For many people with lupus, the quality of light in the outdoors and indoors matters. Exposure to UV rays causes photosensitivity, which causes flare-ups such as rashes, headaches, fever, fatigue, joint pain and other symptoms. The relationship between indoor lighting and lupus is a factor in patients’ experience of their illnesses.
Unfortunately, many people are unaware of other culprits behind UV rays besides natural sunlight. Indoor lighting is a common source of UV rays that cause lupus-related flare-ups.
Understanding your indoor lights and ways to control UV rays can help you manage photosensitivity for people with lupus. Here are eight things you should know about indoor lighting and lupus.
1. Photosensitivity and Flare-ups Occur Indoors
The damaging effects of the sun are widely known and acknowledged. The adverse effects of UV rays on the skin are the reasons for advanced skincare techniques such as sunscreen, long clothing, and wide-brimmed hats outside.
However, for people with lupus, exposure to UV rays has effects besides sunburns and tans. Lupus-related photosensitivity causes symptoms such as fever, skin rashes, lesions, fatigue, joint pain, and kidney disease. It’s worth noting that lupus-related flare-ups are autoimmune reactions, which means they are more severe.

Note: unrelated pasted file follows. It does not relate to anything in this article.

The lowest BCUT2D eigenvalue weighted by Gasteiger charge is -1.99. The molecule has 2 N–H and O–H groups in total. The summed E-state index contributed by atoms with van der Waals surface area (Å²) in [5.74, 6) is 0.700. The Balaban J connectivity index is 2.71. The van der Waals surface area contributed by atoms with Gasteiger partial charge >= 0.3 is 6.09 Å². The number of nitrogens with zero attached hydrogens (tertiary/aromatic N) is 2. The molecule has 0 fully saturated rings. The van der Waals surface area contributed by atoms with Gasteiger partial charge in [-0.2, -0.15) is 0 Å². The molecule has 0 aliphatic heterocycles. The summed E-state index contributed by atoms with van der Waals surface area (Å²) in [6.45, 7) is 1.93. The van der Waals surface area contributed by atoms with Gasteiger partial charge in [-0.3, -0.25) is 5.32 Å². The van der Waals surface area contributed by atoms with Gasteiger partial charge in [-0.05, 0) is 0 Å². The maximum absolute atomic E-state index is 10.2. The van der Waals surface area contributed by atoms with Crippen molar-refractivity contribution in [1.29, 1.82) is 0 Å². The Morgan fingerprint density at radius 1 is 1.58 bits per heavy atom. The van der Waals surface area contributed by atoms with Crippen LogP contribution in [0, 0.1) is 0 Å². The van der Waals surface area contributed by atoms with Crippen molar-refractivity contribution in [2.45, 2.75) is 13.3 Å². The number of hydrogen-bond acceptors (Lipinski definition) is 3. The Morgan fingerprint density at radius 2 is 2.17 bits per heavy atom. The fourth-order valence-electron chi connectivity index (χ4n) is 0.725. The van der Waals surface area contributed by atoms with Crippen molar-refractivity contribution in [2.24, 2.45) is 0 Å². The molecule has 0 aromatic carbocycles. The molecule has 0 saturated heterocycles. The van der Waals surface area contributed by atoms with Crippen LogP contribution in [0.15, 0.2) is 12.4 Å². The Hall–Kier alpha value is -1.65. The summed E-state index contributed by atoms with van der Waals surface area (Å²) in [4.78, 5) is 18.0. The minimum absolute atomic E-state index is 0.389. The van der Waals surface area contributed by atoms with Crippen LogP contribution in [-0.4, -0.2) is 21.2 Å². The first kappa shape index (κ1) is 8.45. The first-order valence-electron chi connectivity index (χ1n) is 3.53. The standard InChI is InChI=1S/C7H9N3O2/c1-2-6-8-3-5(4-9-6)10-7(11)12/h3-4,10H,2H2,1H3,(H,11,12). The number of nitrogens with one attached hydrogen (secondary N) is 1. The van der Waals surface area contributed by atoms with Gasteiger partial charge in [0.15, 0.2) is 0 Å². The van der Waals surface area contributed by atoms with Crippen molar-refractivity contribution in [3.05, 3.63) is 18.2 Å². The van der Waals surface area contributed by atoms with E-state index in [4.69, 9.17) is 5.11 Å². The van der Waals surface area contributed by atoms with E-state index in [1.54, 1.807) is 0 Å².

Fortunately, it’s possible to protect the skin from UV rays from the sun. The challenge comes in when operations move indoors. Lighting bulbs, such as fluorescent bulbs, also produce UV rays, which cause photosensitivity for people with lupus. Hats, glasses, and other protective wear used outside are limited indoors.
The sensitivity varies by patient and the conditions. Generally, fluorescent bulbs emit low amounts of UV rays compared to the sun. As such, flare-ups are more common for people with prolonged exposure. Fortunately, removing any UV ray-emitting bulbs helps create conducive conditions for people with lupus-related photosensitivity.
2. Halogen Bulbs Emit UV Rays
Besides natural lights, many indoor spaces rely on artificial lighting to illuminate a room. Artificial light is mainly provided through bulbs. Incandescent or tungsten bulbs were revolutionary but later banned for domestic use due to their inefficiency and low light output.
The next in line were halogen bulbs, which were a variation on incandescent bulbs. While these bulbs are brighter, more efficient, and last twice as long as incandescent bulbs, they produce more UV rays and blue light than incandescent bulbs. As such, halogen bulbs are not suitable for people with photosensitivity to indoor lighting and lupus.
While many people have replaced halogen lamps with fluorescent bulbs, they’re still in use. Fortunately, you can purchase halogen light filters to filter UVA and UVB rays. These filters also reduce glare and provide better relief for photosensitivity. Overall, it’s better to upgrade to LEDs.
Lupus Light Filters
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3. Fluorescent Bulbs Cause Flare-Ups
Fluorescent bulbs have been widely adopted for their advantages over halogen bulbs. These are long cylinders often coated in white powder that are common in commercial spaces and offices.
Since fluorescents are energy-saving, they were quickly adopted for use. They are also four times brighter than incandescent bulbs. Lastly, fluorescent bulbs come in various shapes and sizes, which makes them adaptable to multiple environments.